Middle School Moment
Middle School Moment is part of FRONTLINE’s Dropout Nation community engagement campaign supported by American Graduate: Let’s Make It Happen, a public media initiative funded by the Corporation for Public Broadcasting to help local communities across America identify and implement solutions to address the dropout crisis. Learn more about how to participate.
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What Is the Middle School Moment?
Johns Hopkins researcher Dr. Robert Balfanz has uncovered a series of indicators that he says can predict how likely a student is to drop out of high school: attendance, behavior and course performance, which he describes as the “ABCs.”
In high-poverty schools, if a sixth grade child attends less than 80 percent of the time, receives an unsatisfactory behavior grade in a core course, or fails math or English, there is a 75 percent chance that they will later drop out of high school — absent effective intervention.
Middle schools are generally designed to give younger kids a more intensive level of support. If intervention doesn’t occur until high school, Balfanz says it becomes much harder to “turn kids around and put them back on track.”
Why Middle School?
For most students, the process of dropping out begins in middle school, when Balfanz says the habits that predict whether or not a student graduates are formed, making it a critical “make or break” period.
And for children in high-poverty areas, the stage can also bring significant new challenges: a 12-year-old girl might become the emergency day care for her family; the children of immigrants may be pulled out of school to be translators; with money tight, children might become involved in the family business. Meanwhile, at this stage adolescents become more vulnerable to gangs, criminal activity, drugs and substance abuse.
Despite it being a critical period, Balfanz says that the “powerful learning time” that occurs in middle school has been neglected by recent reforms, such as President George W. Bush’s No Child Left Behind program, which targeted elementary schools, or other programs that have focused on high schools.
How Does the Model Work?
Based on those findings, Middle School 244, the Bronx school featured in Middle School Moment, modeled its approach around public health principles – pushing “upfront prevention” through targeted interventions for some of the most troubled students, based on the ABC data.
“They need an adult counter force, they need another adult or several adults in the students’ lives who every day is reminding them in simple ways that schooling leads to a good future and you could succeed in school,” says Balfanz. “Someone to say, ‘John, I’m so excited to see you in school today, and I expect to see you tomorrow, and if not you know I’m gonna come get you.'”
Balfanz says schools can do that by organizing teachers into teams that share a common set of kids. These teachers don’t just need to know when and why their students are absent, but they also need to coordinate with the other teachers to determine why he or she might be missing some classes and not others, and who will focus on a particular student when there’s a problem.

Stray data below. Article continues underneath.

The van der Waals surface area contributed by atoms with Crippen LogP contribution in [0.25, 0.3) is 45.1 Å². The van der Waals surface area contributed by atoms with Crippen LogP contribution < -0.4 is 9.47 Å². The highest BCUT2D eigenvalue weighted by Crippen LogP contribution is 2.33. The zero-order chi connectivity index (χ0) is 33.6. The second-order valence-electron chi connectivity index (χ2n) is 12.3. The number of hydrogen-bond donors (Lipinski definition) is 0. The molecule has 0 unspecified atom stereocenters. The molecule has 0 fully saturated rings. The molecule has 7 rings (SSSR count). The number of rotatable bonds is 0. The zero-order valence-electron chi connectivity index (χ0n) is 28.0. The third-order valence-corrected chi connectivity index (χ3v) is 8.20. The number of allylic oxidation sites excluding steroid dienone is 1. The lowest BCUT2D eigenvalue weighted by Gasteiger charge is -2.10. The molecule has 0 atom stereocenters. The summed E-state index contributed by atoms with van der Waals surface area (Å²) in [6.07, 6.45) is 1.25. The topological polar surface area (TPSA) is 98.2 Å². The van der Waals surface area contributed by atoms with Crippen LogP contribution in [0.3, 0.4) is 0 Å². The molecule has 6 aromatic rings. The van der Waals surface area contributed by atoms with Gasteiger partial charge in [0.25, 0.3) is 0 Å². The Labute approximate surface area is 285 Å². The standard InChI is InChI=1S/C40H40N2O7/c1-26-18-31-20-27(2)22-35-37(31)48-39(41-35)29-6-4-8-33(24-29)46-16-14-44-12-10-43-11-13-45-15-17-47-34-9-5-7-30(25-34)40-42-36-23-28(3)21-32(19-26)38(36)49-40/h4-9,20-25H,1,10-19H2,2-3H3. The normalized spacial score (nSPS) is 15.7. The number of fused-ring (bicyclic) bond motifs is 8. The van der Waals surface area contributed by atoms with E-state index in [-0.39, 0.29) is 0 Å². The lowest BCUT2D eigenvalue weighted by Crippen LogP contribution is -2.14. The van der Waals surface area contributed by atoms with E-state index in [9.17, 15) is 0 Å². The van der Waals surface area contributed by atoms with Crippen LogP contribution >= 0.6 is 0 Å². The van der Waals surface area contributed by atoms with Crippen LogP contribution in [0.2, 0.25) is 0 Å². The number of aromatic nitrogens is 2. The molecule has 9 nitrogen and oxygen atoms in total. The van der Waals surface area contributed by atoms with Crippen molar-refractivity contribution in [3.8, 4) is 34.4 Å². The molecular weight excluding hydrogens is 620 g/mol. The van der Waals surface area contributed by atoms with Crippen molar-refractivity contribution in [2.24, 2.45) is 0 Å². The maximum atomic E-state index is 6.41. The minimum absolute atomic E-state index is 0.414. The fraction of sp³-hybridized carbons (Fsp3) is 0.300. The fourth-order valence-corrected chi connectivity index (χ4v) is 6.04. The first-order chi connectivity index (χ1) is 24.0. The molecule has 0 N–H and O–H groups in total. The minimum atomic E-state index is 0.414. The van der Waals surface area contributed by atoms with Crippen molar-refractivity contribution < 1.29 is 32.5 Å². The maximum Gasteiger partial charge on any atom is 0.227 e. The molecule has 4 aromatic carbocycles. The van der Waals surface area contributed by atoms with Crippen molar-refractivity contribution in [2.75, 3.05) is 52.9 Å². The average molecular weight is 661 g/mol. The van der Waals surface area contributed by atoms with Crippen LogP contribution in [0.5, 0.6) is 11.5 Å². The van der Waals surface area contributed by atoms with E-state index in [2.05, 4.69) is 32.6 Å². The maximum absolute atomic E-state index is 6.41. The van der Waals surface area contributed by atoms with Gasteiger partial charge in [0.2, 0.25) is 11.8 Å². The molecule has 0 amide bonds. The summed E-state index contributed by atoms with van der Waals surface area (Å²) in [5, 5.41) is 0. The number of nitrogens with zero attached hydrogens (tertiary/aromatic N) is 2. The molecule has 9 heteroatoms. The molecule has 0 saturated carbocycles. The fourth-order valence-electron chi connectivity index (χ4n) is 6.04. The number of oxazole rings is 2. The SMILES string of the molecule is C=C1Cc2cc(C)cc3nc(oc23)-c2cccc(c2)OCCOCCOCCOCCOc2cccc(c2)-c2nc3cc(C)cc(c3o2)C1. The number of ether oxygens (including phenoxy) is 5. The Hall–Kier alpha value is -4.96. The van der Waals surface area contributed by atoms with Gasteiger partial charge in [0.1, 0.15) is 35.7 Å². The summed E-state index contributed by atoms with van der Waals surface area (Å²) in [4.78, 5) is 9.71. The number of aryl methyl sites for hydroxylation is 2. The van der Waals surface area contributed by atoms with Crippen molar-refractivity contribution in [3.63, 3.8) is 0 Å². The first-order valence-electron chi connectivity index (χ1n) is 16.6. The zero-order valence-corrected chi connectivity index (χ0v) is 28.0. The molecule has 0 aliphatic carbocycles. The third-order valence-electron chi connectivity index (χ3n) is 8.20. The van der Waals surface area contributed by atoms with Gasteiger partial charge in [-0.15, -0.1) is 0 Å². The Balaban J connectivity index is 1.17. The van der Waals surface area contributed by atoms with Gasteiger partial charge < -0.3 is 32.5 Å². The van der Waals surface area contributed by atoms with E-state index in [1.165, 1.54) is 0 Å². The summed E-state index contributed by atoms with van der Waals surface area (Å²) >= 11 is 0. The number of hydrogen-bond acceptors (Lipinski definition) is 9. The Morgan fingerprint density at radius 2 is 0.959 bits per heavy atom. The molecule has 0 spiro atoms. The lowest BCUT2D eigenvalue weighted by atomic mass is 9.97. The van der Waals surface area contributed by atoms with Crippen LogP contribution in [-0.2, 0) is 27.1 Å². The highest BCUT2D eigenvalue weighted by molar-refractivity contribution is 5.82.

Middle School 244 principal Dolores Peterson told FRONTLINE that administrators in her school learned that poor behavior or grades were often the result of something else going on in their home or social lives or their study habits. As a result, administrators reallocated their resources, hiring fewer school aides, redistributing responsibilities amongst the teachers and hiring an additional counselor, so that there was an adult assigned to help every at-risk student and monitor interventions.
Every week at the school, statistics are collected and reviewed by a team of counselors and teachers. The students most in need are flagged, and their assigned counselor organizes an intervention.
Balfanz adds that it’s crucial for teachers to go over the data on a regular basis and make sure they are coordinating and recording their responses to learn what works and what doesn’t for different students.
Can Middle School 244 Be A Model for Others Around the Country?
“Any school can use this system to keep kids on track,” says Balfnaz. He says his team tested the indicators in different cities and states around the country, and found that it held for more than just the high-poverty cities they studied.
While he says attendance, behavior and course performance “were always highly predicative,” he warned that the “cut points” — the exact rate of attendance or poor grades that indicate a student is at risk of dropping of track — may vary based on locality. “The categories were right but that local areas would need to run their own data to figure out what’s the cut point of saying, ‘this is a yellow flag, this is a red flag.'”
But he also also cautions that while teachers are the front line, they won’t be enough to reach every at-risk student. That’s why he argues that schools need to get creative and bring in a “second shift” of adults — national service corps members, volunteers, retired teachers — so that every one in “that group of kids in the middle” has an adult.
Middle School Moment
NARRATOR: Two-and-a-half years ago, Omarina Cabrera, a student at Middle School 244 in the Bronx, was struggling.
OMARINA CABRERA: My first year here, me and my mom got evicted. I felt shattered. That was the home that I had for my whole life and I grew up there. I didn’t know what was going to happen next. That period of not knowing wasn’t something that I felt comfortable with. I felt this inkling in me that I would never want my children or anyone else to experience.
NARRATOR: Shuffled between relatives’ apartments, some without even electricity, Omarina suffered another loss.